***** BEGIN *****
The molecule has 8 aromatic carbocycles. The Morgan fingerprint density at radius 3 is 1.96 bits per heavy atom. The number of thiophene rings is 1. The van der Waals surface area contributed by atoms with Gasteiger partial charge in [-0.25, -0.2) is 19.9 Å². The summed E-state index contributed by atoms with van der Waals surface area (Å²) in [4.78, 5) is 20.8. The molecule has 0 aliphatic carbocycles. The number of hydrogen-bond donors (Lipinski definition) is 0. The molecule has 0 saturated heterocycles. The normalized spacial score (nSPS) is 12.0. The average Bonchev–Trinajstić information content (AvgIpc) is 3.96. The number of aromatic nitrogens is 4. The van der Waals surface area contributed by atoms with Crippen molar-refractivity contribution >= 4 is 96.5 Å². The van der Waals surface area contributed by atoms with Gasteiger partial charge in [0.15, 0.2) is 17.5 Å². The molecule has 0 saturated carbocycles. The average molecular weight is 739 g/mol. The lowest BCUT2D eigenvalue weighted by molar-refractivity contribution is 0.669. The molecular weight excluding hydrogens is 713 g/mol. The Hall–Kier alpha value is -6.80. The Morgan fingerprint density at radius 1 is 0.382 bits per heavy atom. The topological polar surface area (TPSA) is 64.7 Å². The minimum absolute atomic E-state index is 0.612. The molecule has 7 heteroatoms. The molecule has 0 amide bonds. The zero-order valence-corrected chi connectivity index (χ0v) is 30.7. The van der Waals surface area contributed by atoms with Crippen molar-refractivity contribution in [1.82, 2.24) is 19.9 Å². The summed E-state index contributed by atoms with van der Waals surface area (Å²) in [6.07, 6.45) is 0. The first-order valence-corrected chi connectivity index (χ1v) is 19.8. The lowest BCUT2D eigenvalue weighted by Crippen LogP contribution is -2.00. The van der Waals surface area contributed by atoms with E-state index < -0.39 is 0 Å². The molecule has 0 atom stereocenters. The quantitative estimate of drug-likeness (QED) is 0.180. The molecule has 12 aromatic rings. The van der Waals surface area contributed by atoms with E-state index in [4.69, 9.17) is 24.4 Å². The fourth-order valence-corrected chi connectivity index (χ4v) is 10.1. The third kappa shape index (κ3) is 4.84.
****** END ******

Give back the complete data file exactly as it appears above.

The molecule has 8 aromatic carbocycles. The Morgan fingerprint density at radius 3 is 1.96 bits per heavy atom. The number of thiophene rings is 1. The van der Waals surface area contributed by atoms with Gasteiger partial charge in [-0.25, -0.2) is 19.9 Å². The summed E-state index contributed by atoms with van der Waals surface area (Å²) in [4.78, 5) is 20.8. The molecule has 0 aliphatic carbocycles. The number of hydrogen-bond donors (Lipinski definition) is 0. The molecule has 0 saturated heterocycles. The normalized spacial score (nSPS) is 12.0. The average Bonchev–Trinajstić information content (AvgIpc) is 3.96. The number of aromatic nitrogens is 4. The van der Waals surface area contributed by atoms with Crippen molar-refractivity contribution >= 4 is 96.5 Å². The van der Waals surface area contributed by atoms with Gasteiger partial charge in [0.15, 0.2) is 17.5 Å². The molecule has 0 saturated carbocycles. The average molecular weight is 739 g/mol. The lowest BCUT2D eigenvalue weighted by molar-refractivity contribution is 0.669. The molecular weight excluding hydrogens is 713 g/mol. The Hall–Kier alpha value is -6.80. The Morgan fingerprint density at radius 1 is 0.382 bits per heavy atom. The topological polar surface area (TPSA) is 64.7 Å². The minimum absolute atomic E-state index is 0.612. The molecule has 7 heteroatoms. The molecule has 0 amide bonds. The zero-order valence-corrected chi connectivity index (χ0v) is 30.7. The van der Waals surface area contributed by atoms with Crippen molar-refractivity contribution in [1.82, 2.24) is 19.9 Å². The summed E-state index contributed by atoms with van der Waals surface area (Å²) in [6.07, 6.45) is 0. The first-order valence-corrected chi connectivity index (χ1v) is 19.8. The lowest BCUT2D eigenvalue weighted by Crippen LogP contribution is -2.00. The van der Waals surface area contributed by atoms with E-state index < -0.39 is 0 Å². The molecule has 0 atom stereocenters. The quantitative estimate of drug-likeness (QED) is 0.180. The molecule has 12 aromatic rings. The van der Waals surface area contributed by atoms with E-state index in [4.69, 9.17) is 24.4 Å². The fourth-order valence-corrected chi connectivity index (χ4v) is 10.1. The third kappa shape index (κ3) is 4.84.